Termination and non-renewal are not sanctions. Termination means the ending of employment of a tenured faculty member or a faculty member with term appointment for program discontinuance, financial crisis, or bona fide financial exigency. Non-renewal means the ending of employment of a faculty member without tenure or a faculty member with term appointment by non-renewal of his/her contract (see Policy 405).

2.2 Purpose

The imposition of a sanction should serve one or more of the following purposes: (1) to induce self-improvement and reform by a faculty member whose conduct demonstrates the need for self-improvement and reform; (2) to indicate to the faculty member the seriousness of his/her violation and thereby deter him/her from future violations; (3) to reassure the institutional community that violations of the standards of conduct will not be tolerated, thereby helping to maintain respect for and commitment to the standards by other members of the institutional community; or (4) to remove from institutional employment faculty members whose violation of the standards of conduct makes them unsuitable to continue in beneficial service to the institution.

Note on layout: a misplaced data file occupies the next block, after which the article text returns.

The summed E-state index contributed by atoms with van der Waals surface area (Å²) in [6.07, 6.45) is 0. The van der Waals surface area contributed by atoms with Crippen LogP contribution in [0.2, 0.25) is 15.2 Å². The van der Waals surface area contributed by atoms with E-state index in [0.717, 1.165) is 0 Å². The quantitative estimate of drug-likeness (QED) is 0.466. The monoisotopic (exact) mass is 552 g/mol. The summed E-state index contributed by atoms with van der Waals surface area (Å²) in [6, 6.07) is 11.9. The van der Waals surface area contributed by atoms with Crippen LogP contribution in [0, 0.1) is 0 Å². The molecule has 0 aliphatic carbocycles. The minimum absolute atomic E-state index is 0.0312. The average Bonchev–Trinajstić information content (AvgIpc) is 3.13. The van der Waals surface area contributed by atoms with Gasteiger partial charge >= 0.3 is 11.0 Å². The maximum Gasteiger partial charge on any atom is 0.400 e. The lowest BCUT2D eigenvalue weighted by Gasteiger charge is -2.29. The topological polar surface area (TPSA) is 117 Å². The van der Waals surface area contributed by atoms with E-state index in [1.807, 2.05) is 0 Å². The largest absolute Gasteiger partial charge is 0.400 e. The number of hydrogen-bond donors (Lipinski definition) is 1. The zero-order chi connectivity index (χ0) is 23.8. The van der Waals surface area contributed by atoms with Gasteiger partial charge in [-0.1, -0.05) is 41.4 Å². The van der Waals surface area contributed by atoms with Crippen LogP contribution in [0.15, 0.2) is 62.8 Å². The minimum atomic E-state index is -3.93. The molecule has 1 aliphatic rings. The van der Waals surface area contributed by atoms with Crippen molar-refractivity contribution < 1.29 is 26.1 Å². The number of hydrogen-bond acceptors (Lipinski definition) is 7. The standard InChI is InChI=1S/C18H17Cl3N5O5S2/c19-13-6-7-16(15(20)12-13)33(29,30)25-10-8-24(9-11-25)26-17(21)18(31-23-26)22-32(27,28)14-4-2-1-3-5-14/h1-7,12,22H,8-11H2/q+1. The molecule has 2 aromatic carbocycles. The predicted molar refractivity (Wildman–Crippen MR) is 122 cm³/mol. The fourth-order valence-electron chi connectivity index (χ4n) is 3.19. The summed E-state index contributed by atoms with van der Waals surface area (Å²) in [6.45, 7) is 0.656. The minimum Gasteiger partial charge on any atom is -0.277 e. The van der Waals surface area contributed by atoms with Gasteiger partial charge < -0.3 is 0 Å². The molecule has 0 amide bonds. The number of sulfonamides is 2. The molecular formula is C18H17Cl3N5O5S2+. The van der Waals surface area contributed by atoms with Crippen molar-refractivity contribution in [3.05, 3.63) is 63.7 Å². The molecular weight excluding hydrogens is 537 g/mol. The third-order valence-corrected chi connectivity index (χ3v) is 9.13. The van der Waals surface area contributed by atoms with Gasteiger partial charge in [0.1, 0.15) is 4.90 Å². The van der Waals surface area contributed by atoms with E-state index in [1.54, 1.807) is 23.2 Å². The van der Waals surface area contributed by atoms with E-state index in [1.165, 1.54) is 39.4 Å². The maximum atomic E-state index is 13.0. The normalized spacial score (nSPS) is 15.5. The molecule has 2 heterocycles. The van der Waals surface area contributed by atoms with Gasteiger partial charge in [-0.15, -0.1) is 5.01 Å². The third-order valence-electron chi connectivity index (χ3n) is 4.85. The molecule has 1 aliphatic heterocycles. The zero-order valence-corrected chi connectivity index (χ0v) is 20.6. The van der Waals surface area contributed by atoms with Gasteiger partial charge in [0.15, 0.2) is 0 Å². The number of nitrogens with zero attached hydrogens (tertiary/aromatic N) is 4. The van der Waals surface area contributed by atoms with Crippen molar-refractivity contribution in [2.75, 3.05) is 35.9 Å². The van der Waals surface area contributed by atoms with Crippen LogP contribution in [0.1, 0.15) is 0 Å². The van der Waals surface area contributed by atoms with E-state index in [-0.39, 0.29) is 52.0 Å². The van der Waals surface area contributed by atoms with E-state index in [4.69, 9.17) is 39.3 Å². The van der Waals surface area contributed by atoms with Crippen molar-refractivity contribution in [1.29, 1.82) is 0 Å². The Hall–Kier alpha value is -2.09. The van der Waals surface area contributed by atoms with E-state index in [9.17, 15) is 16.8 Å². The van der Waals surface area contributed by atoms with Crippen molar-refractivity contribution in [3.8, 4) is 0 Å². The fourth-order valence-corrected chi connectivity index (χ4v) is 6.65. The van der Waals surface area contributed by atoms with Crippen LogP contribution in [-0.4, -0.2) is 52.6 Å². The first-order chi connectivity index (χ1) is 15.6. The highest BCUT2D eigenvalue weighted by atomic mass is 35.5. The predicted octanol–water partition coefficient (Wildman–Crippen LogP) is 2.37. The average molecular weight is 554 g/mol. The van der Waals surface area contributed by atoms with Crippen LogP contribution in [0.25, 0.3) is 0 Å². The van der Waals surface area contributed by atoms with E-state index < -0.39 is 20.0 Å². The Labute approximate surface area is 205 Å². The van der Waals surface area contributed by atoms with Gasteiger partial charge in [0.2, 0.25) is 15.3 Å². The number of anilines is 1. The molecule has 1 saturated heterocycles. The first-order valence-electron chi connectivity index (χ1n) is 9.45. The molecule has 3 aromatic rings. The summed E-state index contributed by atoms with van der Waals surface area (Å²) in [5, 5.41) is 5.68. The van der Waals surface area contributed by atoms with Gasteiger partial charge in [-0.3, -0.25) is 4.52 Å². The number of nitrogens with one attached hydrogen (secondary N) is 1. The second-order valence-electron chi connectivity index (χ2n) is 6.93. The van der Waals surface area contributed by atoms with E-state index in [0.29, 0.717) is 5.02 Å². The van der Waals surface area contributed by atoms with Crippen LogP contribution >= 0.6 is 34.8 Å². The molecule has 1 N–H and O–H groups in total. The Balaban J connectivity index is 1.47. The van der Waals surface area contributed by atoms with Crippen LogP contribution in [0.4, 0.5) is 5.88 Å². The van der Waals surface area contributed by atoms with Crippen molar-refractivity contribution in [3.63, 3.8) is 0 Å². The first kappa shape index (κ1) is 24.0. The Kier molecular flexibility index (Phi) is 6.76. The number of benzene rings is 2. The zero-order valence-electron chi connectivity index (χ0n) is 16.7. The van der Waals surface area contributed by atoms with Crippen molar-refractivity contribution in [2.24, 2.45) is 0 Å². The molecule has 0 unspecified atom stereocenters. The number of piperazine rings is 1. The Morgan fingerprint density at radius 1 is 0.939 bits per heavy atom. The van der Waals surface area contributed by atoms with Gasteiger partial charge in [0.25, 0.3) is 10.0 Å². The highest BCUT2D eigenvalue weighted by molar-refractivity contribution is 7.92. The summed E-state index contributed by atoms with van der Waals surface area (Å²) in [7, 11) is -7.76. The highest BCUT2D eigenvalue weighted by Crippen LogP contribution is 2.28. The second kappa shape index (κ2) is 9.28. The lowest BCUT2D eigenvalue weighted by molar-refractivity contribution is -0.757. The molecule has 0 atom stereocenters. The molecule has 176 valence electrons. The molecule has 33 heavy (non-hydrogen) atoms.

2.3 Imposing a Sanction

The decision to impose a sanction should be guided by mercy and restraint. A sanction shall be imposed when: (1) the purpose set forth in Policy 407.2.2 cannot be adequately served by non-punitive measures; (2) the sanction is not disproportionately severe in relation to the violation of the standards of conduct for which it is imposed; and (3) the imposition of such sanction is fair and just to the faculty member involved, giving due consideration to the situation and to any relevant matters tending to mitigate the seriousness of the violation. Sanctions are mutually exclusive and are imposed by the authority of the president. However, probation and another sanction consequent on the failure to fulfill the terms of probation cannot be imposed simultaneously. Sanctions are not cumulative; the sanctions are progressive in severity, but do not have to be imposed progressively.